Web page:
Tilt. Towards Care.

Where does the anger and fear go?

How does it flow?

From the tips of our finger we aim at that which we determine the cause.

Our children watching.

For many containment is gone.

Vitriol dances from our tongues.

In the meantime, hardship.

Therein I weep.

Society’s shifted.

The axis has changed.

I tilt to the side to correct.

I seek for compassion.

People are stuck on loss.

Hoarding. Hoarding and we worry about ourselves.

Oh to give again and see the wonder and beauty of care.

The joy of others receiving when thought forgotten.

There. There is where I want to be.

I want to be they who gives with abandon to see those who receive in joy.

There is where I shall tilt.

There I shall find myself and a better world.

Transcend the vitriol, ignore the finger.

Care instead for another.

There is the world we seek.

Today I tilt towards it.


Want more? Follow me on Facebook!

I am Gary Direnfeld and I am a social worker. Check out all my services and then call me if you need help with a personal issue, mental health concern, child behavior or relationship, divorce or separation issue or even help growing your practice. I am available in person and by video conferencing.

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Gary Direnfeld, MSW, RSW

gary@yoursocialworker.com
www.yoursocialworker.com for counseling and support

www.garydirenfeld.com – to build your successful practice

Gary Direnfeld is a social worker. Courts in Ontario, Canada, consider him an expert in social work, marital and family therapy, child development, parent-child relations and custody and access matters. Gary is the host of the TV reality show, Newlywed, Nearly Dead, former parenting columnist for the Hamilton Spectator and author of Marriage Rescue: Overcoming the ten deadly sins in failing relationships. Gary maintains a private practice in Georgina Ontario, providing a range of services for people in distress. He speaks at conferences and workshops throughout North America. He consults to mental health professionals as well as to mediators and collaborative law professionals about good practice as well as building their practice.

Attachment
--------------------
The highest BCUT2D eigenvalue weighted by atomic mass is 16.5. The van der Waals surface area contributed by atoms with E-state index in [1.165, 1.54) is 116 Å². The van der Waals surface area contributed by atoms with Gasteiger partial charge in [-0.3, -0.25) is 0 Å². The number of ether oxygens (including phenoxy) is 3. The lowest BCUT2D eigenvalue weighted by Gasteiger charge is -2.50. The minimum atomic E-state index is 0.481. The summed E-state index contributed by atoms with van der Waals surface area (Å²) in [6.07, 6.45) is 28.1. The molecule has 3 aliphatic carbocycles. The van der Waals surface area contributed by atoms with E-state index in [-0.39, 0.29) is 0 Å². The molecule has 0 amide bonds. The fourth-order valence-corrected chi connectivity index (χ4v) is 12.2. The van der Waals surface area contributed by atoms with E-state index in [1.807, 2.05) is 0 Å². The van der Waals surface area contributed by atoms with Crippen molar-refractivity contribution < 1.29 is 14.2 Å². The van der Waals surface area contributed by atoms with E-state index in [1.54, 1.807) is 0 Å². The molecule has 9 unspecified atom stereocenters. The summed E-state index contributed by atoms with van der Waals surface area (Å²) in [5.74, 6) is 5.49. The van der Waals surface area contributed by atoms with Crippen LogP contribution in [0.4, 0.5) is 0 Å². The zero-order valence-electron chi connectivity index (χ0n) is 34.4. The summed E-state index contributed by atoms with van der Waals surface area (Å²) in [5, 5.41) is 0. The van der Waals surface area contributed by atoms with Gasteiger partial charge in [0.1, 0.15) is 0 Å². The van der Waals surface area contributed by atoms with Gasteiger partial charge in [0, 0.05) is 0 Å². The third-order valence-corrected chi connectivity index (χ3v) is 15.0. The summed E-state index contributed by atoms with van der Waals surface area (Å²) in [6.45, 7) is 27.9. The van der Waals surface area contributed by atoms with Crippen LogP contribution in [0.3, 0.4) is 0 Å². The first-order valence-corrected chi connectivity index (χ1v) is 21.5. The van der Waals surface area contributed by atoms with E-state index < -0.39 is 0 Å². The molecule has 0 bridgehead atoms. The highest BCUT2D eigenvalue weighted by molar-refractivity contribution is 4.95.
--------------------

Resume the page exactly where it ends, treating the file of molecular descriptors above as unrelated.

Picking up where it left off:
Counseling Isn’t Always the Answer

The person appears depressed, unable to even get out of bed.

They are sent to counseling and the counselor looks for issues in their life that can contribute to their depression.

The counselor discovers a few things that although upsetting are not really all that big.

However, the counselor does what the counselor does and has the person dig deep into their feelings with a belief that those issues must be at the heart of their depression.

Now the person is disheartened believing those things thought previously to be minor, are significant. The depression remains.

Counseling is seen as ineffective and/or the person resistant to change. Service by that counselor is discontinued.

Then, another counselor.

This counselor, rather than assuming the matter to be psychological, asks a number of questions to explore on a broader scale, the wellbeing and life of the person.

The counselor asks questions wondering about the person’s physical health, mental health, relationships, family dynamics and difficult life experiences.

There is little to suggest there are any particular experiences or relationships issues to account for the symptoms of being unable to get out of bed.

What is left is a biological basis to the behavior. The counselor wonders about a medical condition.

The counselor suggests a medical assessment of the person that include complete blood work.

Did you know there are a number of medical conditions that can provide symptoms that masquerade as depression?

Very low iron, underactive thyroid, vitamin D deficiency, type 2 diabetes, concussion are just a few of the conditions that can present with symptoms consistent with depression.

The counselor, rather than providing counseling sends the person for a complete medical assessment.

A medical basis to their symptoms is discovered and treated.

The symptoms subside.

I am that other counselor. I am the one who after asking many questions, has sent people to their doctor, not for antidepressant medication, but medical assessments to determine if there is a biological basis to their symptoms.

We as counselors must ask questions and seek to differentiate cause and not just treat symptoms.